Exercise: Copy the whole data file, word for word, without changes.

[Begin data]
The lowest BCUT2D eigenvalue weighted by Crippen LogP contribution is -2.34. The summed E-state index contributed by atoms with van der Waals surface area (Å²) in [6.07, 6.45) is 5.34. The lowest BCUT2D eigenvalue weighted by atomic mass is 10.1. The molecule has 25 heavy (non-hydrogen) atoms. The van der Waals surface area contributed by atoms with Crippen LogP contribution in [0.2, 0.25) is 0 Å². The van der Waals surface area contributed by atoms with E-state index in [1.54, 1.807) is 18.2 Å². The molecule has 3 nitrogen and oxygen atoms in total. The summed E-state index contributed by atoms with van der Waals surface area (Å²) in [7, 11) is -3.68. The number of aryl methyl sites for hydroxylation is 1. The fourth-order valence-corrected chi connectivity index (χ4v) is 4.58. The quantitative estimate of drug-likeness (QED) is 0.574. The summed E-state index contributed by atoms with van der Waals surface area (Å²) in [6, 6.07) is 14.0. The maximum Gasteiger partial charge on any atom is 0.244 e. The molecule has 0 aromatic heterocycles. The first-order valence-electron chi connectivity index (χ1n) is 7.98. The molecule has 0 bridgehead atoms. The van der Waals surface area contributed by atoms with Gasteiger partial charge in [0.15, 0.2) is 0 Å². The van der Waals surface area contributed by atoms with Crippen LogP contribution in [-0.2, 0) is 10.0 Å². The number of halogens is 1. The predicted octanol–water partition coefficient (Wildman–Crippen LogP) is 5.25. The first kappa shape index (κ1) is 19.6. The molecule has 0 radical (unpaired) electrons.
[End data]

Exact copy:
The lowest BCUT2D eigenvalue weighted by Crippen LogP contribution is -2.34. The summed E-state index contributed by atoms with van der Waals surface area (Å²) in [6.07, 6.45) is 5.34. The lowest BCUT2D eigenvalue weighted by atomic mass is 10.1. The molecule has 25 heavy (non-hydrogen) atoms. The van der Waals surface area contributed by atoms with Crippen LogP contribution in [0.2, 0.25) is 0 Å². The van der Waals surface area contributed by atoms with E-state index in [1.54, 1.807) is 18.2 Å². The molecule has 3 nitrogen and oxygen atoms in total. The summed E-state index contributed by atoms with van der Waals surface area (Å²) in [7, 11) is -3.68. The number of aryl methyl sites for hydroxylation is 1. The fourth-order valence-corrected chi connectivity index (χ4v) is 4.58. The quantitative estimate of drug-likeness (QED) is 0.574. The summed E-state index contributed by atoms with van der Waals surface area (Å²) in [6, 6.07) is 14.0. The maximum Gasteiger partial charge on any atom is 0.244 e. The molecule has 0 aromatic heterocycles. The first-order valence-electron chi connectivity index (χ1n) is 7.98. The molecule has 0 bridgehead atoms. The van der Waals surface area contributed by atoms with Gasteiger partial charge in [0.15, 0.2) is 0 Å². The van der Waals surface area contributed by atoms with Crippen LogP contribution in [-0.2, 0) is 10.0 Å². The number of halogens is 1. The predicted octanol–water partition coefficient (Wildman–Crippen LogP) is 5.25. The first kappa shape index (κ1) is 19.6. The molecule has 0 radical (unpaired) electrons.